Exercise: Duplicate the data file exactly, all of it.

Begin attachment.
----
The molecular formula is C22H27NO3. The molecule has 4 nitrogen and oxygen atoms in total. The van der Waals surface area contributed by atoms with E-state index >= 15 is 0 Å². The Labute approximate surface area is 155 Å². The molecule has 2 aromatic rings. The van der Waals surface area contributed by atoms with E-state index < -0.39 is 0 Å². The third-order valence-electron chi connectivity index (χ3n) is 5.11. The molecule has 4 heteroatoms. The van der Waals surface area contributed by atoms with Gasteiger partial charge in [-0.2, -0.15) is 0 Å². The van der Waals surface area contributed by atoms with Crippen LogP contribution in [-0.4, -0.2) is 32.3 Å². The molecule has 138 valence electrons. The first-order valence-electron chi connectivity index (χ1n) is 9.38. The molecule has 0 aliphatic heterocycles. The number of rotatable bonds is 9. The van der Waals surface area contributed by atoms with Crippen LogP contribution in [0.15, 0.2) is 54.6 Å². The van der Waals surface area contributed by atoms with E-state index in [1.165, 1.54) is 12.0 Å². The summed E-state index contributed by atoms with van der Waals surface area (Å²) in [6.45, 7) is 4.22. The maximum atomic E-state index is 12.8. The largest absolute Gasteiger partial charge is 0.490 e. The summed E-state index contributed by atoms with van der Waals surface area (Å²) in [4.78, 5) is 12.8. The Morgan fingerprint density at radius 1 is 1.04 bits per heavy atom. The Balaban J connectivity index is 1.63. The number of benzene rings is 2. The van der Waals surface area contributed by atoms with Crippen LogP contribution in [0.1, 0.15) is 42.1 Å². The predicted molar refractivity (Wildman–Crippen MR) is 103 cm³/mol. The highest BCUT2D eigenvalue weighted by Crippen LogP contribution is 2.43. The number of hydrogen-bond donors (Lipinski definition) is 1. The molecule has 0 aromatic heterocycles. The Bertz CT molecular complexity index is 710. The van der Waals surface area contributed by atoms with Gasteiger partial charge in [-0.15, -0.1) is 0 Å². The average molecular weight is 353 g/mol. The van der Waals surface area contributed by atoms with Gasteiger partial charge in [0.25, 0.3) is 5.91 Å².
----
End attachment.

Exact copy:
The molecular formula is C22H27NO3. The molecule has 4 nitrogen and oxygen atoms in total. The van der Waals surface area contributed by atoms with E-state index >= 15 is 0 Å². The Labute approximate surface area is 155 Å². The molecule has 2 aromatic rings. The van der Waals surface area contributed by atoms with E-state index < -0.39 is 0 Å². The third-order valence-electron chi connectivity index (χ3n) is 5.11. The molecule has 4 heteroatoms. The van der Waals surface area contributed by atoms with Gasteiger partial charge in [-0.2, -0.15) is 0 Å². The van der Waals surface area contributed by atoms with Crippen LogP contribution in [-0.4, -0.2) is 32.3 Å². The molecule has 138 valence electrons. The first-order valence-electron chi connectivity index (χ1n) is 9.38. The molecule has 0 aliphatic heterocycles. The number of rotatable bonds is 9. The van der Waals surface area contributed by atoms with Crippen LogP contribution in [0.15, 0.2) is 54.6 Å². The van der Waals surface area contributed by atoms with E-state index in [1.165, 1.54) is 12.0 Å². The summed E-state index contributed by atoms with van der Waals surface area (Å²) in [6.45, 7) is 4.22. The maximum atomic E-state index is 12.8. The largest absolute Gasteiger partial charge is 0.490 e. The summed E-state index contributed by atoms with van der Waals surface area (Å²) in [4.78, 5) is 12.8. The Morgan fingerprint density at radius 1 is 1.04 bits per heavy atom. The Balaban J connectivity index is 1.63. The number of benzene rings is 2. The van der Waals surface area contributed by atoms with Crippen LogP contribution in [0.1, 0.15) is 42.1 Å². The predicted molar refractivity (Wildman–Crippen MR) is 103 cm³/mol. The highest BCUT2D eigenvalue weighted by Crippen LogP contribution is 2.43. The number of hydrogen-bond donors (Lipinski definition) is 1. The molecule has 0 aromatic heterocycles. The Bertz CT molecular complexity index is 710. The van der Waals surface area contributed by atoms with Gasteiger partial charge in [-0.15, -0.1) is 0 Å². The average molecular weight is 353 g/mol. The van der Waals surface area contributed by atoms with Gasteiger partial charge in [0.25, 0.3) is 5.91 Å².